Back to sunshine and group slave labour – the roof, gutters and house wrap are on!
Once I’d made the hard decision of choosing the colour, Tom ordered the roof, gutters and flashings. Being one of the more technical jobs we mostly left this bit up to his expertise, but not before cutting the roof insulation to size and giving the fascia boards another lick of paint. Gutter prong holdy things went on (technical term), then the gutters and then the roof was on! Tom is going to report back on the roof side of things soon for a more detailed overview of what he’d rethink if we tackled this project again.
There are still a few things that we are making up as we go along, they usually turn out to be decisions made mostly by common sense anyway. The downpipes for example, are all running towards the drawbar end of my trailer. This means my rainwater tank will be able to sit on the drawbar in front of my gabled nook: makes sense. Yet for some reason I was picturing a tank sitting out the ‘back’ of the trailer so it’s not the first thing you see when you approach the house. It’s a little thing but it’s these details that you may not have considered before that can catch you by surprise. There still hasn’t been anything that has been a major issue, but maybe that’s also the ‘going with the flow’ approach kicking in there.
Brodie came to lend a hand ALL WEEKEND and is a giant tiny house star. Once the group effort of getting the bulk of the roof on was done and Tom was busy fiddling around with flashings, Brods and I got to work putting the vapour barrier on the rest of the house. The sisolation (also known as sarking apparently, what a word!) protects the house from moisture and condensation (I think?!). Just one more task that I underestimated…turns out everything is made that much harder when you’re metres off the ground! Pretty sure I’ve now earned my ladder badge – setting up, shifting around, balancing on uneven ground and then climbing up and down – all seems pretty straight forward but the proper heavy duty ladders take a bit of wrangling and sloping, muddy ground doesn’t make for the easiest set up. Also they’re HEAVY. Hoping my tradie muscles show up soon. Must be on their way, right?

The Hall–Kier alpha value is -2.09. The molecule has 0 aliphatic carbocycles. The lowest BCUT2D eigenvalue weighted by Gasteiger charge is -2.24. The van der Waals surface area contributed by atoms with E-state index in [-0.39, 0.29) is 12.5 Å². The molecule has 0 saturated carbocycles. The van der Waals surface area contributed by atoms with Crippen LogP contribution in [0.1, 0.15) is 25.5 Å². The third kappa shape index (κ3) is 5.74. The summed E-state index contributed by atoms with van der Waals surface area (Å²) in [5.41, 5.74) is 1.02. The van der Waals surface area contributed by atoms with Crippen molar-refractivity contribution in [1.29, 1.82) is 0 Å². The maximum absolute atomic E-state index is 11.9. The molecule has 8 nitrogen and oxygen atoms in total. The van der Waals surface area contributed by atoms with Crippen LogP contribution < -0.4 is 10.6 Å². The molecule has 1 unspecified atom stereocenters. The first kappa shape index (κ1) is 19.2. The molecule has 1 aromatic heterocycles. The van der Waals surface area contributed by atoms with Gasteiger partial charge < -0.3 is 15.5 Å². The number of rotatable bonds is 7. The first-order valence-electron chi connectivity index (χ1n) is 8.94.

Anyway, Brodie and I, exceptional apprentices that we are, made considerable progress on the sarking. Considerable that is, until we ran out of wrap. No biggie; quick duck off to the hardware shop to get some more. We got another side of the house covered and then promptly ran out of tape to tape the wrap. (Meanwhile, who doesn’t buy more tape when they buy more wrap, just in case?) Another trip to the shop. We got seven eighths of the way finished annnnnd then ran out of wrap once more, just for good measure. At least I’d genuinely considered getting more wrap while buying the second lot of tape? I was pretty sure we’d be swimming in left overs of the wrap but, there you go. Bit awkward now – anyone have a spare 2 metres of house wrap I can scrounge?! Lucky Dad’s old tarps were still on hand from my attempts to protect the yellow tongue flooring on the trailer. We tacked a smaller one on and now have the bulk of the house covered.
One other fairly major mistake we made was taking the scaffolding down before wrapping the dormers. Once the gutters were on the bottom half of the walls were wrapped it was pretty impossible to rest a ladder anywhere convenient. Brodie and I got
desperate creative and wrapped from the inside as best we could but it wasn’t pretty. It will either be fine once the cladding is on anyway, or we’ll redo it once we’re set up to clad and can reach. We used tacks you hammer in and impermeable sarking, not the breathable stuff that you can get for the walls – it’s heavier duty and I’m not quite sure why you’d want your moisture barrier to be breathable anyway.
Thank goodness we got the roof and wrap on that we did – the week following we had a massive dump of rain and things continue to be wet. It also made it a lot easier to pack up and head to Perth, knowing that the house was pretty well protected. There are still a few gaps to fill but with a roof and wrap on it should last a few more weekends till the cladding arrives. More big decisions on their way…stay tuned!